The Chennai Pet Adoption Drive begins to get up steam
Two young women have suddenly brought about a refreshing change to pet adoption in Chennai. Of course, it’s mainly puppies as well as adult dogs, with kittens and cats taking up a small share. All these years, there really hasn’t been a concerted pet adoption drive as such, save perhaps for the annual adoption camp conducted in recent times by the Blue Cross at the CP Ramaswami Aiyar Foundation premises, where on the campus is Chinny Krishna’s (founder-director, Blue Cross) home. But these are usually one-off shows and the buzz ends with the show.
What Anuradha Manish and Jennifer Murali have now succeeded in doing is to get the buzz and momentum going till the next show and the next, which, on average, is once a month. That by itself is a remarkable thing because it’s not easy to get together volunteers, puppies and people wanting to give up animals for adoption. It needs quite a bit of organising.
Anuradha spent her early years in Assam (her father was in the air force) before coming to Madras; Jennifer grew up here. Together, they have hit the right track – the social networking track, which works wonders in today’s world. Both are on Facebook and are connected to hundreds. With online media being the source of most news stories today, it isn’t surprising that newspapers are featuring the Chennai Pet Adoption drive every time there’s an exercise.
This was something the Blue Cross has never done with some amount of effort. Being an animal lover I remember the times I’ve visited the Blue Cross Web site and the blog, but would be disappointed to see hardly any activity. Blue Cross therefore would do well to learn a thing or two from the enterprise shown by Anuradha and Jennifer.
The exercise does not end with giving away pups or kittens for adoption. There is follow-up required, to see whether the animals are comfortable, whether they are being looked after the way they should. Often, instances are reported of a family adopting a pup and then tying up the animal at home. Anuradha, Jennifer and team have laid down the ground rules, one of which is that a pet must be treated as a member of the family and must enjoy the same freedom the family members have – to move about, to lie down, to play and sulk and generally have a run of the place. This means making new owners understand and convincing them that animals need to be loved and cared for as much as human beings.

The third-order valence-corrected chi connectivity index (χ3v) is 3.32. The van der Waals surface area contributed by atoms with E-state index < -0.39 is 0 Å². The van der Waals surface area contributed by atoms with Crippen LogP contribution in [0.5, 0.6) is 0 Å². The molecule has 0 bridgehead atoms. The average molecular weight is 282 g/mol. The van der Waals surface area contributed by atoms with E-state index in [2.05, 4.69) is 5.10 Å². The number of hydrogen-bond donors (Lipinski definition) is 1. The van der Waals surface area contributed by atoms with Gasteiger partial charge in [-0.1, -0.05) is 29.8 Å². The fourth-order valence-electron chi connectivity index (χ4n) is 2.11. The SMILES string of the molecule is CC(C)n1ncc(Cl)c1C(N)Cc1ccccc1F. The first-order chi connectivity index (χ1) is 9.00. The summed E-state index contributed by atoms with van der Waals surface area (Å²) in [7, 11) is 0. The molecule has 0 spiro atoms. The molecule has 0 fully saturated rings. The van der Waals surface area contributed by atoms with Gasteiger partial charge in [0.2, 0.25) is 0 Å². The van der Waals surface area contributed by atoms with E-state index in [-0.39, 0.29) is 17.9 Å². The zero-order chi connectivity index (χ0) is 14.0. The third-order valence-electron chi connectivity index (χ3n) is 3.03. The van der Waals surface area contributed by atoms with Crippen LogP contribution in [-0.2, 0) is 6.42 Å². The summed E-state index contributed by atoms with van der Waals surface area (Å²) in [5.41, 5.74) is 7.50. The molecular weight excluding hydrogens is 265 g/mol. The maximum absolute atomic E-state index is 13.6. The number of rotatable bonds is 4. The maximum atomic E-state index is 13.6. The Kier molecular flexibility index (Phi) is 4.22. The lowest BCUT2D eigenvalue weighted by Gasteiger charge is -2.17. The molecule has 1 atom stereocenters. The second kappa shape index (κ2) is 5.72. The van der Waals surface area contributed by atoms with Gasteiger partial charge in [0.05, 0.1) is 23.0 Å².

Another premise is that Indian dogs are as good, if not better, than any foreign breed. We really do not need the German Shepherd, the Labrador, the Golden Retriever or the Cocker Spaniel to brighten up our lives. Our own local pup can do all that and more. After all, many of the foreign breeds are not used to the Indian climate although they have been bred here for years. This does not mean that we shun the Lhasa Apso and the Dachshund; it’s just that we need to look at animal welfare in the right perspective.
One of the things I suggested to Anuradha and Jennifer was that they should consider organising such camps in different localities, and find animal lovers who may be able to provide space for such activity once in a quarter or so. In today’s world of distances and difficulty in commuting, people are more likely to come when something is organised in the neighbourhood.
Today’s adoption drive at the Boat Club Road premises (read more about it in a later blog) had a fairly good start. At the time of writing this blog, eight puppies had found homes and there were eleven others waiting. I’m sure, as much as the organisers are, that they will soon be adopted by loving families.
Pictures show early visitors fondling pups and creating a buzz; kittens awaiting their turn; "Will I find a loving home?" this pup seems to wonder; and Anuradha (left) and Jennifer with two handsome babies.